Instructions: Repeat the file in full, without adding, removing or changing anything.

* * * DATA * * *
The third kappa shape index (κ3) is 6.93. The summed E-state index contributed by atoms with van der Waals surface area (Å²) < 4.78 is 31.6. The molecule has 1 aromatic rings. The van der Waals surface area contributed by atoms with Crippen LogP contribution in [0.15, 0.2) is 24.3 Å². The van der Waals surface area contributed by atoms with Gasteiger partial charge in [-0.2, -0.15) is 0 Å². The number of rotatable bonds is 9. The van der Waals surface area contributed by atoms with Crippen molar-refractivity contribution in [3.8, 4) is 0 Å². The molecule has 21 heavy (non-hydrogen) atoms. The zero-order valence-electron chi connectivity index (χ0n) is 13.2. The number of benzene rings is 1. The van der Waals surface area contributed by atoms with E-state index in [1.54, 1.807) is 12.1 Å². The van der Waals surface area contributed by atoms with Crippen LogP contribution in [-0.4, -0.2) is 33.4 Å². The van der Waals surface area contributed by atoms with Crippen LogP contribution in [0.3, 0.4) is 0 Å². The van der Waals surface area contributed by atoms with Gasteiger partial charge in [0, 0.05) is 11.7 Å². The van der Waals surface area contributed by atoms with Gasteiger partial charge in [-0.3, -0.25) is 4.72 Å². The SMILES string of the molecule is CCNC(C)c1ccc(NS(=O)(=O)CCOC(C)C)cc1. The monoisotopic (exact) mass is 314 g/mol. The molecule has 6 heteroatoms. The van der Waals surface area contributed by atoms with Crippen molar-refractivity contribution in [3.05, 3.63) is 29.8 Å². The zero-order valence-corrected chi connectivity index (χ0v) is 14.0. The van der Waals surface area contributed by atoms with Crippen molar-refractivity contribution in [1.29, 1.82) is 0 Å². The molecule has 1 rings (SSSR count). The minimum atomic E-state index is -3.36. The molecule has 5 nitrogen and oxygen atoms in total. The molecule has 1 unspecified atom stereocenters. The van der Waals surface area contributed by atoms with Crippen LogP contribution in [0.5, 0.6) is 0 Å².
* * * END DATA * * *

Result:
The third kappa shape index (κ3) is 6.93. The summed E-state index contributed by atoms with van der Waals surface area (Å²) < 4.78 is 31.6. The molecule has 1 aromatic rings. The van der Waals surface area contributed by atoms with Crippen LogP contribution in [0.15, 0.2) is 24.3 Å². The van der Waals surface area contributed by atoms with Gasteiger partial charge in [-0.2, -0.15) is 0 Å². The number of rotatable bonds is 9. The van der Waals surface area contributed by atoms with Crippen molar-refractivity contribution in [3.8, 4) is 0 Å². The molecule has 21 heavy (non-hydrogen) atoms. The zero-order valence-electron chi connectivity index (χ0n) is 13.2. The number of benzene rings is 1. The van der Waals surface area contributed by atoms with E-state index in [1.54, 1.807) is 12.1 Å². The van der Waals surface area contributed by atoms with Crippen LogP contribution in [-0.4, -0.2) is 33.4 Å². The van der Waals surface area contributed by atoms with Crippen LogP contribution in [0.3, 0.4) is 0 Å². The van der Waals surface area contributed by atoms with Gasteiger partial charge in [0, 0.05) is 11.7 Å². The van der Waals surface area contributed by atoms with Gasteiger partial charge in [-0.3, -0.25) is 4.72 Å². The SMILES string of the molecule is CCNC(C)c1ccc(NS(=O)(=O)CCOC(C)C)cc1. The monoisotopic (exact) mass is 314 g/mol. The molecule has 6 heteroatoms. The van der Waals surface area contributed by atoms with Crippen molar-refractivity contribution in [3.05, 3.63) is 29.8 Å². The zero-order valence-corrected chi connectivity index (χ0v) is 14.0. The van der Waals surface area contributed by atoms with Crippen molar-refractivity contribution in [1.29, 1.82) is 0 Å². The molecule has 1 rings (SSSR count). The minimum atomic E-state index is -3.36. The molecule has 5 nitrogen and oxygen atoms in total. The molecule has 1 unspecified atom stereocenters. The van der Waals surface area contributed by atoms with Crippen LogP contribution in [0.5, 0.6) is 0 Å².